Conservative front-runner Nicolas Sarkozy's lead shrinking five days before the French presidential election's first round – but there is no surprise- votes are ready for anything after a roller-coaster race and a history of election-day sensations.
Sarkozy is near certain to advance after Sunday's voting to a runoff May 6 between the top two candidates. The No. 1 question now is who will join him and whether Sarkozy's challenger can beat him in the second round.
Tuesday's polls disagreed over which of Sarkozy's rivals is gaining at his expense. High voter volatility reflects France's search for direction after 12 years of economic stagnation under Jacques Chirac that have left the French feeling adrift.
Sarkozy's main challenger, Socialist Segolene Royal, has seen her once-robust campaign to become France's first female president suffer in recent months - but a poll published Tuesday by CSA put the two at 50-50 if they both make the runoff. That is the closest they have been in several weeks.
In the first round, the poll gave Sarkozy 27 percent to Royal's 25 percent.
Another poll, by Ipsos, said Sarkozy would win a runoff 52 percent to Royal's 48 percent. In a first round, Sarkozy would win 28.5 percent to Royal's 25 percent.
That poll suggested Royal's support was unchanged - but third-place candidate Francois Bayrou is picking up speed. Bayrou, a former education minister and farmer's son navigating a middle course between traditional left and right, polled at 19 percent.
The wild card remains far right leader Jean-Marie Le Pen, who regularly ranks fourth but came up from behind to surprise France and Europe - and pollsters - by making it into the 2002 runoff against Chirac. Voters then overwhelmingly elected Chirac over the nationalist who has been convicted of racism and anti-Semitism.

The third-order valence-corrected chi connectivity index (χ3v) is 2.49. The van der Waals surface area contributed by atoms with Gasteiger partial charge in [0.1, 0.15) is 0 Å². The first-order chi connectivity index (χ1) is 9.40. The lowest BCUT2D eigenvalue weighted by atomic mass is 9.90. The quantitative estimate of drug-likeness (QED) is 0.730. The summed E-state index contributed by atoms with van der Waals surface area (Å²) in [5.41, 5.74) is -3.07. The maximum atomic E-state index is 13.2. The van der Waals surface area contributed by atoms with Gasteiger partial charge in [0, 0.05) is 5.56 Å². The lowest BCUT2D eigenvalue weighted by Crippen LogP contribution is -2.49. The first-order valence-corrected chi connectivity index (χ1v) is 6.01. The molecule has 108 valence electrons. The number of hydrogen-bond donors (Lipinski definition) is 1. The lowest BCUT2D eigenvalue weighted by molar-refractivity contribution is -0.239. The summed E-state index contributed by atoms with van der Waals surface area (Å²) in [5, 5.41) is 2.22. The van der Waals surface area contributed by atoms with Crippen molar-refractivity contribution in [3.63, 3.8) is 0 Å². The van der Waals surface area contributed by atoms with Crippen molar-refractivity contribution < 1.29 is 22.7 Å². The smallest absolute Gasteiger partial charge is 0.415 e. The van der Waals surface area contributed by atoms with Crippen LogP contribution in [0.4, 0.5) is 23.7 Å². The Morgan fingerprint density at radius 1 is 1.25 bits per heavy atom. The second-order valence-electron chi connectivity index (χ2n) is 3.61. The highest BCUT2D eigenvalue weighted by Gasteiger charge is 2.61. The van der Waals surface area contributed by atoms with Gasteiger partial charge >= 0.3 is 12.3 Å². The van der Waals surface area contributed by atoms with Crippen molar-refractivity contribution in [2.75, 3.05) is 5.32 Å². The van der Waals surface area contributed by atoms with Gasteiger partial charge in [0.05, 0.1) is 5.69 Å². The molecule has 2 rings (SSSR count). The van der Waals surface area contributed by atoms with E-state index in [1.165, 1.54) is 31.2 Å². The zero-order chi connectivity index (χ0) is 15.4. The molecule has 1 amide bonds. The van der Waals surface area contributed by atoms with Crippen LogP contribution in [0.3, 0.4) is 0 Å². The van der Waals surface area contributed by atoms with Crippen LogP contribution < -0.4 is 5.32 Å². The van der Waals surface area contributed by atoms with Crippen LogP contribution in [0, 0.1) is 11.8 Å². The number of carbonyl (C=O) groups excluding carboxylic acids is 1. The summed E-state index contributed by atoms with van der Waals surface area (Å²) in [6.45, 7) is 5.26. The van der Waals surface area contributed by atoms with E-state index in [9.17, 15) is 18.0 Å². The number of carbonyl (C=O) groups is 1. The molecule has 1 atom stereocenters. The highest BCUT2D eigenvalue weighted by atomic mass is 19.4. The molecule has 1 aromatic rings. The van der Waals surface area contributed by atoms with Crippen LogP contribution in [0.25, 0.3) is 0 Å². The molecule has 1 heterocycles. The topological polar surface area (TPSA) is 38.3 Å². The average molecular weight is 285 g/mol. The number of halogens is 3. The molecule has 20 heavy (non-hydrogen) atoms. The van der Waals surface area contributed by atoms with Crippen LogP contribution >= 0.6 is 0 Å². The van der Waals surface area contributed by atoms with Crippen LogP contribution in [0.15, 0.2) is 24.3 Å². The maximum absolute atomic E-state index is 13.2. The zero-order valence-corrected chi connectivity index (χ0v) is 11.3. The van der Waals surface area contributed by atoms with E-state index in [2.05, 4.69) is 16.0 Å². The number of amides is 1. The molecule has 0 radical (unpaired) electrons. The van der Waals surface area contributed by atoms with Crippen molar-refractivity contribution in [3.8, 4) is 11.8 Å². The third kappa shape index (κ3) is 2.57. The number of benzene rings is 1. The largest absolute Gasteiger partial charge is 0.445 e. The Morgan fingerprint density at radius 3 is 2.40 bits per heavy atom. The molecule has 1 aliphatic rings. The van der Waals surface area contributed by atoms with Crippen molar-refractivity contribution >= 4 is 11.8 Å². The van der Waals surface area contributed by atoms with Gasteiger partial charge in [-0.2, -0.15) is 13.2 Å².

French voters also surprised observers in 2005 by rejecting the European constitution in a referendum by 54 percent, a figure well higher than pollsters expected. The vote, and the Dutch rejection days later, have left the continent's future in limbo.
This year, the French are ready for another election day jolt.
Some 84 percent of 714 people aged 18-34 polled by Ipsos last week said "anything is possible" this Sunday.
Bayrou said Tuesday that this time, "I think I could be the surprise."
Speaking on Europe-1 radio, he spelled out why: "I'm the only one who could beat Nicolas Sarkozy in the second round."
Analysts have attributed Bayrou's sudden rise in the polls in recent weeks to an "Anything But Sarkozy" push by opponents of the front-runner, whose aggressive attitude and tough policies on youth crime and immigration have made him widely reviled. As Royal's campaign stumbled, anti-Sarkozy voters latched on to Bayrou instead.
Sarkozy's aides have brushed off opinion soundings, even though they put him ahead.
"We don't believe the polls," his party spokeswoman Valerie Pecresse said Monday. "Nothing is won."
The Socialist Party, meanwhile, is trying to muster more votes by warning that the far right threatens to repeat its 2002 success.
The risk of reading polls too closely becomes clear when error margins are taken into account. For all the above polls, these cushions would be about 3 percentage points, making any combination of the main candidates mathematically feasible.
The CSA poll questioned 1,006 people Friday and Sunday by telephone nationwide. The Ipsos poll questioned 1,357 people Friday, Saturday and Monday.
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